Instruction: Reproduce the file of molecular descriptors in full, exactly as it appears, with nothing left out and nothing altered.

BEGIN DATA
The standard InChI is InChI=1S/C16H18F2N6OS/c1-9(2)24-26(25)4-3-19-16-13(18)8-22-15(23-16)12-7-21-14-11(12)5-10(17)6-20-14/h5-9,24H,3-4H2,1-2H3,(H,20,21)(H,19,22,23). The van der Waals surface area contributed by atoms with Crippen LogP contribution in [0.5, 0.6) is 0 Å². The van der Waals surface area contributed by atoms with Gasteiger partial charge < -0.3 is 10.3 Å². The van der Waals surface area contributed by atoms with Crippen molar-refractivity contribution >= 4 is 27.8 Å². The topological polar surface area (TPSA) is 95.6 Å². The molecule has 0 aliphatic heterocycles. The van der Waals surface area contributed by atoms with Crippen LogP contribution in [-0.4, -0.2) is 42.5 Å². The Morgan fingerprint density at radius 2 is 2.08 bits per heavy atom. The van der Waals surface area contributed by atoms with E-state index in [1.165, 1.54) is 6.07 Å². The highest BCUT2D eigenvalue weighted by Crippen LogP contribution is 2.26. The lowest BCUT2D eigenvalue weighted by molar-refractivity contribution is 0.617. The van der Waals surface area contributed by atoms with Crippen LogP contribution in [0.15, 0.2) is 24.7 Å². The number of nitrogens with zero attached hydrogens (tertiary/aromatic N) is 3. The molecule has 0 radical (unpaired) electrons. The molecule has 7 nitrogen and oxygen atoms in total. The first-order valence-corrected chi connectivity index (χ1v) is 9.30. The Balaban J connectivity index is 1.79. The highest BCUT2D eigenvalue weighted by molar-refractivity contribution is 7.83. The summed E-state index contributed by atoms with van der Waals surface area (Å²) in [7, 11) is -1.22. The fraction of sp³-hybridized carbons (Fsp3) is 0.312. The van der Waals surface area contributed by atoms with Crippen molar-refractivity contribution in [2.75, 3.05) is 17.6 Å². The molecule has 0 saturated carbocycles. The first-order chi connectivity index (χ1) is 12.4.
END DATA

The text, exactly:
The standard InChI is InChI=1S/C16H18F2N6OS/c1-9(2)24-26(25)4-3-19-16-13(18)8-22-15(23-16)12-7-21-14-11(12)5-10(17)6-20-14/h5-9,24H,3-4H2,1-2H3,(H,20,21)(H,19,22,23). The van der Waals surface area contributed by atoms with Crippen LogP contribution in [0.5, 0.6) is 0 Å². The van der Waals surface area contributed by atoms with Gasteiger partial charge < -0.3 is 10.3 Å². The van der Waals surface area contributed by atoms with Crippen molar-refractivity contribution >= 4 is 27.8 Å². The topological polar surface area (TPSA) is 95.6 Å². The molecule has 0 aliphatic heterocycles. The van der Waals surface area contributed by atoms with Crippen LogP contribution in [-0.4, -0.2) is 42.5 Å². The Morgan fingerprint density at radius 2 is 2.08 bits per heavy atom. The van der Waals surface area contributed by atoms with E-state index in [1.165, 1.54) is 6.07 Å². The highest BCUT2D eigenvalue weighted by Crippen LogP contribution is 2.26. The lowest BCUT2D eigenvalue weighted by molar-refractivity contribution is 0.617. The van der Waals surface area contributed by atoms with Crippen LogP contribution in [0.15, 0.2) is 24.7 Å². The number of nitrogens with zero attached hydrogens (tertiary/aromatic N) is 3. The molecule has 0 radical (unpaired) electrons. The molecule has 7 nitrogen and oxygen atoms in total. The first-order valence-corrected chi connectivity index (χ1v) is 9.30. The Balaban J connectivity index is 1.79. The highest BCUT2D eigenvalue weighted by molar-refractivity contribution is 7.83. The summed E-state index contributed by atoms with van der Waals surface area (Å²) in [7, 11) is -1.22. The fraction of sp³-hybridized carbons (Fsp3) is 0.312. The van der Waals surface area contributed by atoms with Crippen molar-refractivity contribution in [2.75, 3.05) is 17.6 Å². The molecule has 0 saturated carbocycles. The first-order chi connectivity index (χ1) is 12.4.